IADR Abstract Archives

Ethanol and Acetaldehyde Modulate Dysplastic and Cancerous Oral Cell Lines.

Objectives: Alcohol consumption is a traditional risk factor for oral cancer. It is metabolised to carcinogenic acetaldehyde via alcohol dehydrogenases (ADHs) expressed by oral mucosa and oral microbes. Using two oral cancer cell lines, gingival squamous cell carcinoma Ca9.22 and buccal squamous cell carcinoma TR146, and a dysplastic pre-cancerous cell line DOK, this study will look at the the ethanol metabolising ability of the cell lines and compare the effects of ethanol versus acetaldehyde at concentrations found in vivo on cell death and ROS production.
Methods: Ethanol metabolising abilities of the cell lines were assessed using an EtOH assay, ADH activity assay and RT-PCR to determine expression of ADH and aldehyde dehydrogenase isozymes. Cell lines were treated with EtOH (0-5%) or acetaldehyde (50-900μM) and cell viability, apoptosis and ROS production were measured using AlamarBlue assay and flow cytometric analysis.
Results: All oral cell lines possess ADH activity, which does not result in significant differences in clearance of ethanol from culture media. This study demonstrated that ethanol and its metabolite acetaldehyde affect oral cell lines in terms of viability and ROS production. Ca9.22 cells show sensitivity to both ethanol/acetaldehyde treatments while TR146 cells show sensitivity to ethanol alone. The DOK cells are relatively resistant to ethanol and acetaldehyde and demonstrate an ability to recover from initial insult.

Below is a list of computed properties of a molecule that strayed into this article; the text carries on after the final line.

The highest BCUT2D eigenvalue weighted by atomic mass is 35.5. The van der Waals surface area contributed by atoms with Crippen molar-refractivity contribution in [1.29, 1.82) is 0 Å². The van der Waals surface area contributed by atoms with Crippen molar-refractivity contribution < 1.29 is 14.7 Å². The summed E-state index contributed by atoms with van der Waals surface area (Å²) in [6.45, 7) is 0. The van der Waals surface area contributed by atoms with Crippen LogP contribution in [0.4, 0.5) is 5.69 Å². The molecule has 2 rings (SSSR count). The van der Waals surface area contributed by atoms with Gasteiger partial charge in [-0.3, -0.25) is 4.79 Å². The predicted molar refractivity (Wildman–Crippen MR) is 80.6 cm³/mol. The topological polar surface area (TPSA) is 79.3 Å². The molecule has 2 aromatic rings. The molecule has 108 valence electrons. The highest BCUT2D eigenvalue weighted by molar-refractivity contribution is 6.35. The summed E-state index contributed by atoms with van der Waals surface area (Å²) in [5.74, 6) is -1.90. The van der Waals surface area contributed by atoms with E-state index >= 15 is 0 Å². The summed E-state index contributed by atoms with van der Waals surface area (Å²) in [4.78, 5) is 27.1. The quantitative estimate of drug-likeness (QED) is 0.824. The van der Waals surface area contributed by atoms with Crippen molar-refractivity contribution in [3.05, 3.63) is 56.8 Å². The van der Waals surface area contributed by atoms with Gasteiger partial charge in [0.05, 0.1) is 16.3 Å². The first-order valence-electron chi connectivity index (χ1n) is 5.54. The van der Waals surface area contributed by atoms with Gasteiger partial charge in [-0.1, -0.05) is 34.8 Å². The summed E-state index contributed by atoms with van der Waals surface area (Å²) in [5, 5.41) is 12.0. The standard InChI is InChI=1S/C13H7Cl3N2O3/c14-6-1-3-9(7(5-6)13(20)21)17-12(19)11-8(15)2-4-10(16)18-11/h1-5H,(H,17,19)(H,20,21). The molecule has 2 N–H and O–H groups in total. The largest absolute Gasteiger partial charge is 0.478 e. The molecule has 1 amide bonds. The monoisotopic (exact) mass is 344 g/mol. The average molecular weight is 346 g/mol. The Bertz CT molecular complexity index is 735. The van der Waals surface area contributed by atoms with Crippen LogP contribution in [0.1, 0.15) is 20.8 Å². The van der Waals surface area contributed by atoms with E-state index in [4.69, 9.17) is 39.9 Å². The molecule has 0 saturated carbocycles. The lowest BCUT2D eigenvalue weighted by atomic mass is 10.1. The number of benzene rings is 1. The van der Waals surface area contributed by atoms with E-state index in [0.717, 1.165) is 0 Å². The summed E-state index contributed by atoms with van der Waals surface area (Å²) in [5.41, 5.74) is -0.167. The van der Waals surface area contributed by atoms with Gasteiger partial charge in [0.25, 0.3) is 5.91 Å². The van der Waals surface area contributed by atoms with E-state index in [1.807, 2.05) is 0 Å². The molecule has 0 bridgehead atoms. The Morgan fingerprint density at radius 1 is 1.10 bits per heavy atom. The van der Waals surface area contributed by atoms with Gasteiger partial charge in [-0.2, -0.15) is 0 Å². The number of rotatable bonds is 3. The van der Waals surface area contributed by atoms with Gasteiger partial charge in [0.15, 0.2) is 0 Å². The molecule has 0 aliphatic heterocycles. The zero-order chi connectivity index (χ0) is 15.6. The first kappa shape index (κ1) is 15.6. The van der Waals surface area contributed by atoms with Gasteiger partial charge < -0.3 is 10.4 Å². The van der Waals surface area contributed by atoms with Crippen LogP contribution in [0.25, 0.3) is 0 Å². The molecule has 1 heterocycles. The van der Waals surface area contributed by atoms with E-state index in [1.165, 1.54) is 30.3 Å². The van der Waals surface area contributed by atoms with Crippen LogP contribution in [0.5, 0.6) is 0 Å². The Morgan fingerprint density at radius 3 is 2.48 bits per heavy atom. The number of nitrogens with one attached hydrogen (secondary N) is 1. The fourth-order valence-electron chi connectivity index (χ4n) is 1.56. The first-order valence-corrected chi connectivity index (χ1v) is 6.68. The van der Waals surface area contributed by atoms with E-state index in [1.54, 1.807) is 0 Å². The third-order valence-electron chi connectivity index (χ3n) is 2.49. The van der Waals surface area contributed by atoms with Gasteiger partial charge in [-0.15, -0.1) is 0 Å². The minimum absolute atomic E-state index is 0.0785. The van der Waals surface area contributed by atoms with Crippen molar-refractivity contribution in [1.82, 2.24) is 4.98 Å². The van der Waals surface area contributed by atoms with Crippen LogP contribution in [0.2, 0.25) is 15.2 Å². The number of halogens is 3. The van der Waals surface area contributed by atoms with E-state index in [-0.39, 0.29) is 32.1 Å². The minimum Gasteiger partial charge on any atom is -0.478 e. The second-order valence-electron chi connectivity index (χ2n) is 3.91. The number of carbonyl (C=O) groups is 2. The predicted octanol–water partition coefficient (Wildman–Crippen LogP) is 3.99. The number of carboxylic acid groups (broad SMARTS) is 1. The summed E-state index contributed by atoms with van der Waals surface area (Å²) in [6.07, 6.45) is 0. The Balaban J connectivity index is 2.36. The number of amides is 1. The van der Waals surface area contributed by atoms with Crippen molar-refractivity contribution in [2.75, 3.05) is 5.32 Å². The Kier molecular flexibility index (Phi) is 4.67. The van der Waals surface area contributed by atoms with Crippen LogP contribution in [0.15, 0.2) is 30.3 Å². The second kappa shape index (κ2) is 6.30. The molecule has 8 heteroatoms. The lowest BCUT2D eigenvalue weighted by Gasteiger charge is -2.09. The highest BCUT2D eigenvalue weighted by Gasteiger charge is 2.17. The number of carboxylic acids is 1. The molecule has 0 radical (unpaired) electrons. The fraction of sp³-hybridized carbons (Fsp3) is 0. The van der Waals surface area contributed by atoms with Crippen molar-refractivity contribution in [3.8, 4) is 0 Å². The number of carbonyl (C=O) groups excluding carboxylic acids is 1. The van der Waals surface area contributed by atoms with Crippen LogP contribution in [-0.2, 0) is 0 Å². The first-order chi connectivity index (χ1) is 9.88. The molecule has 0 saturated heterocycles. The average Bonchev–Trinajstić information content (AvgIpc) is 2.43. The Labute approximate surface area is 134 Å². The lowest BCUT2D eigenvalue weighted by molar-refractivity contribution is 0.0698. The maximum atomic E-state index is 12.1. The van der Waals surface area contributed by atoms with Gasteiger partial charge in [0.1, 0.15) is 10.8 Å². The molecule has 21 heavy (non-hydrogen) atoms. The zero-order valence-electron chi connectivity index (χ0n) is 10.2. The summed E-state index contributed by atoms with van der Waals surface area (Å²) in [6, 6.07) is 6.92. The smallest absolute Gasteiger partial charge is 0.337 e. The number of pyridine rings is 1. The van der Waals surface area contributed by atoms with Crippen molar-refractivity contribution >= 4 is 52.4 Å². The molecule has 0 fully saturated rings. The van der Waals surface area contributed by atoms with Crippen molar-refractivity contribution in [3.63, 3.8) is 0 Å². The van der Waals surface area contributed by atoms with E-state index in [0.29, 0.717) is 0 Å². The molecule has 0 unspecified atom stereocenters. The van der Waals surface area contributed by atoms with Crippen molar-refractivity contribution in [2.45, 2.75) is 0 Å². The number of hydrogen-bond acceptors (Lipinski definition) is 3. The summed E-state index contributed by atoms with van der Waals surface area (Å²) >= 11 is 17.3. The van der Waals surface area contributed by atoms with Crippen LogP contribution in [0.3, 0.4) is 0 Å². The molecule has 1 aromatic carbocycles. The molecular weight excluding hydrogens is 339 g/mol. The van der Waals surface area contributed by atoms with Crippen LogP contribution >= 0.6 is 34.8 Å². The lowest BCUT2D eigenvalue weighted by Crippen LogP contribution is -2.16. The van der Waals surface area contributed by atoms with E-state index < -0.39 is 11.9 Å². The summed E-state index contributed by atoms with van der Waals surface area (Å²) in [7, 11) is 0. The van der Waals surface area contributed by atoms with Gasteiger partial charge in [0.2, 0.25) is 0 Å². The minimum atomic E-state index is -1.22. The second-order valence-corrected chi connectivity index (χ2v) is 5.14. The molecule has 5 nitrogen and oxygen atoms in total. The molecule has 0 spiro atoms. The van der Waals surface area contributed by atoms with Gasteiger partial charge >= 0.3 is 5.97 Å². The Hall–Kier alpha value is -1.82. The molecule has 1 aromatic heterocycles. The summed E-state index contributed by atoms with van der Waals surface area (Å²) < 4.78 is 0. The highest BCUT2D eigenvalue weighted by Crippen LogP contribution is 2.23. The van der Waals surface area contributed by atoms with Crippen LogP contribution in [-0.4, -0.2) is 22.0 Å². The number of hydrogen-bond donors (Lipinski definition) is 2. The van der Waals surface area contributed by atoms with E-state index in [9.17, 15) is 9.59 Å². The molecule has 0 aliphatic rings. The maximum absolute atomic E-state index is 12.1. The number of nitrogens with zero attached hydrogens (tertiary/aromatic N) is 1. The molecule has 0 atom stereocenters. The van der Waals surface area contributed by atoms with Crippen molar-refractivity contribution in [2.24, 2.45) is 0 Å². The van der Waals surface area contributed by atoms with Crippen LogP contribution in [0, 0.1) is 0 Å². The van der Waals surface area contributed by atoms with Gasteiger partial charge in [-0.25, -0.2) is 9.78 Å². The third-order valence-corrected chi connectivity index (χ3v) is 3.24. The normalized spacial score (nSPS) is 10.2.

Conclusions: The discriminate effects of ethanol and acetaldehyde on the cell lines may be partly explained by location within the oral cavity and degree of dysplasia. The resistance of dysplastic DOK cells to ethanol and acetaldehyde suggests a mechanism for promoting malignant transformation; by upregulating cell recovery/repair mechanisms exposure to acetaldehyde is prolonged and may lead to increased DNA mutations and tumour formation. Further research is needed to better understand the underlying cellular mechanisms in response to ethanol and acetaldehyde in these cell lines.

2021 Irish Division Meeting (Virtual)


  • O'grady, Isabel  ( Dublin Dental University Hospital , Dublin , Leinster , Ireland ;  The University of Dublin Trinity College , Dublin , Ireland )
  • NONE
    Oral Session
    Oral Research Presentations